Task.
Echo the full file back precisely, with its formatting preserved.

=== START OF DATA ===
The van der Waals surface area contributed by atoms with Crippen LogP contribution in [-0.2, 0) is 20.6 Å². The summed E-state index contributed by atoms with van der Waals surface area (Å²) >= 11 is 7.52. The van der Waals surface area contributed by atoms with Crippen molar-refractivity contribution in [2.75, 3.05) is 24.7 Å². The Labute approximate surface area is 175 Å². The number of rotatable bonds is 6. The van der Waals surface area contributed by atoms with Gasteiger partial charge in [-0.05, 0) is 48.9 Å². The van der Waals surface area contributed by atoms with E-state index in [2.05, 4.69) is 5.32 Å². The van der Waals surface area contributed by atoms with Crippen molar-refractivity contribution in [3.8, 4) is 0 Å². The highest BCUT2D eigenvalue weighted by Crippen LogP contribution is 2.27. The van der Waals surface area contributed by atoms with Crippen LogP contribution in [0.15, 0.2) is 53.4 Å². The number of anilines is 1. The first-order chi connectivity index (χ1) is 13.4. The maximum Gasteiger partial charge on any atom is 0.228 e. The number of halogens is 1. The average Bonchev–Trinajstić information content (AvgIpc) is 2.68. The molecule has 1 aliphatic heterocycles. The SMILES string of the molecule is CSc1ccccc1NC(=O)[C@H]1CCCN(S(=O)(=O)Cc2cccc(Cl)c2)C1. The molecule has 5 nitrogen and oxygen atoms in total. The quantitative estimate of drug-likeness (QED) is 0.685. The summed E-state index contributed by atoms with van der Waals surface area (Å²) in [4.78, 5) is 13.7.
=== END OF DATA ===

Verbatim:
The van der Waals surface area contributed by atoms with Crippen LogP contribution in [-0.2, 0) is 20.6 Å². The summed E-state index contributed by atoms with van der Waals surface area (Å²) >= 11 is 7.52. The van der Waals surface area contributed by atoms with Crippen molar-refractivity contribution in [2.75, 3.05) is 24.7 Å². The Labute approximate surface area is 175 Å². The number of rotatable bonds is 6. The van der Waals surface area contributed by atoms with Gasteiger partial charge in [-0.05, 0) is 48.9 Å². The van der Waals surface area contributed by atoms with E-state index in [2.05, 4.69) is 5.32 Å². The van der Waals surface area contributed by atoms with Crippen molar-refractivity contribution in [3.8, 4) is 0 Å². The highest BCUT2D eigenvalue weighted by Crippen LogP contribution is 2.27. The van der Waals surface area contributed by atoms with Crippen LogP contribution in [0.15, 0.2) is 53.4 Å². The number of anilines is 1. The first-order chi connectivity index (χ1) is 13.4. The maximum Gasteiger partial charge on any atom is 0.228 e. The number of halogens is 1. The average Bonchev–Trinajstić information content (AvgIpc) is 2.68. The molecule has 1 aliphatic heterocycles. The SMILES string of the molecule is CSc1ccccc1NC(=O)[C@H]1CCCN(S(=O)(=O)Cc2cccc(Cl)c2)C1. The molecule has 5 nitrogen and oxygen atoms in total. The quantitative estimate of drug-likeness (QED) is 0.685. The summed E-state index contributed by atoms with van der Waals surface area (Å²) in [4.78, 5) is 13.7.